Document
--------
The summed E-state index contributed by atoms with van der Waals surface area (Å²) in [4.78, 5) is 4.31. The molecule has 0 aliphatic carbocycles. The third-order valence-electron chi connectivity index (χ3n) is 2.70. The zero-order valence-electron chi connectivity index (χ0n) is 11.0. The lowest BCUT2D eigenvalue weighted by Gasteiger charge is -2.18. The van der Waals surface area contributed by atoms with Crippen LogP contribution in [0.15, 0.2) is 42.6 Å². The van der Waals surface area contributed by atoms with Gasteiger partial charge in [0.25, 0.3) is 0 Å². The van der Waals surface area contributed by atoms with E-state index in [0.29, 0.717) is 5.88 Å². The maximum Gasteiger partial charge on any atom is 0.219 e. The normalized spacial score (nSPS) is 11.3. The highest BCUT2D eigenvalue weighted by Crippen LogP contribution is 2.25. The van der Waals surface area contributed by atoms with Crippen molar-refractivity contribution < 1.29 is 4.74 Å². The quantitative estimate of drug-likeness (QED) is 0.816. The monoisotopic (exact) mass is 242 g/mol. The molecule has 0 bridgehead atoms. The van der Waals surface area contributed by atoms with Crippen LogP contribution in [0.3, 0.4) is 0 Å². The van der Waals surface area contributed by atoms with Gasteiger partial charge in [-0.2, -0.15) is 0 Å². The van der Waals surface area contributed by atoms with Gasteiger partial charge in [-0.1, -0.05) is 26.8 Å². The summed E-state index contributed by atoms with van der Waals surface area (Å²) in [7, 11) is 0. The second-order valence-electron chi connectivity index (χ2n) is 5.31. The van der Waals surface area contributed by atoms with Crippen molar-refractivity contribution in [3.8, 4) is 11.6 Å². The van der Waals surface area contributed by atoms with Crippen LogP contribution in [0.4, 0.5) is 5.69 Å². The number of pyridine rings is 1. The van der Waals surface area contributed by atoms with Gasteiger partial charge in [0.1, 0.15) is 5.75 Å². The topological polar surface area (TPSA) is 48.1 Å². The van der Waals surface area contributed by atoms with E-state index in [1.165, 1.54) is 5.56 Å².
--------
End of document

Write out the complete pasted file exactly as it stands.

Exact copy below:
The summed E-state index contributed by atoms with van der Waals surface area (Å²) in [4.78, 5) is 4.31. The molecule has 0 aliphatic carbocycles. The third-order valence-electron chi connectivity index (χ3n) is 2.70. The zero-order valence-electron chi connectivity index (χ0n) is 11.0. The lowest BCUT2D eigenvalue weighted by Gasteiger charge is -2.18. The van der Waals surface area contributed by atoms with Crippen LogP contribution in [0.15, 0.2) is 42.6 Å². The van der Waals surface area contributed by atoms with Gasteiger partial charge in [0.25, 0.3) is 0 Å². The van der Waals surface area contributed by atoms with E-state index in [0.29, 0.717) is 5.88 Å². The maximum Gasteiger partial charge on any atom is 0.219 e. The normalized spacial score (nSPS) is 11.3. The highest BCUT2D eigenvalue weighted by Crippen LogP contribution is 2.25. The van der Waals surface area contributed by atoms with Crippen molar-refractivity contribution < 1.29 is 4.74 Å². The quantitative estimate of drug-likeness (QED) is 0.816. The monoisotopic (exact) mass is 242 g/mol. The molecule has 0 bridgehead atoms. The van der Waals surface area contributed by atoms with Crippen LogP contribution in [0.3, 0.4) is 0 Å². The van der Waals surface area contributed by atoms with Gasteiger partial charge in [-0.2, -0.15) is 0 Å². The van der Waals surface area contributed by atoms with Gasteiger partial charge in [-0.1, -0.05) is 26.8 Å². The summed E-state index contributed by atoms with van der Waals surface area (Å²) in [7, 11) is 0. The second-order valence-electron chi connectivity index (χ2n) is 5.31. The van der Waals surface area contributed by atoms with Crippen molar-refractivity contribution in [3.8, 4) is 11.6 Å². The van der Waals surface area contributed by atoms with Crippen LogP contribution in [0.4, 0.5) is 5.69 Å². The number of pyridine rings is 1. The van der Waals surface area contributed by atoms with Gasteiger partial charge in [0.1, 0.15) is 5.75 Å². The topological polar surface area (TPSA) is 48.1 Å². The van der Waals surface area contributed by atoms with E-state index in [1.165, 1.54) is 5.56 Å².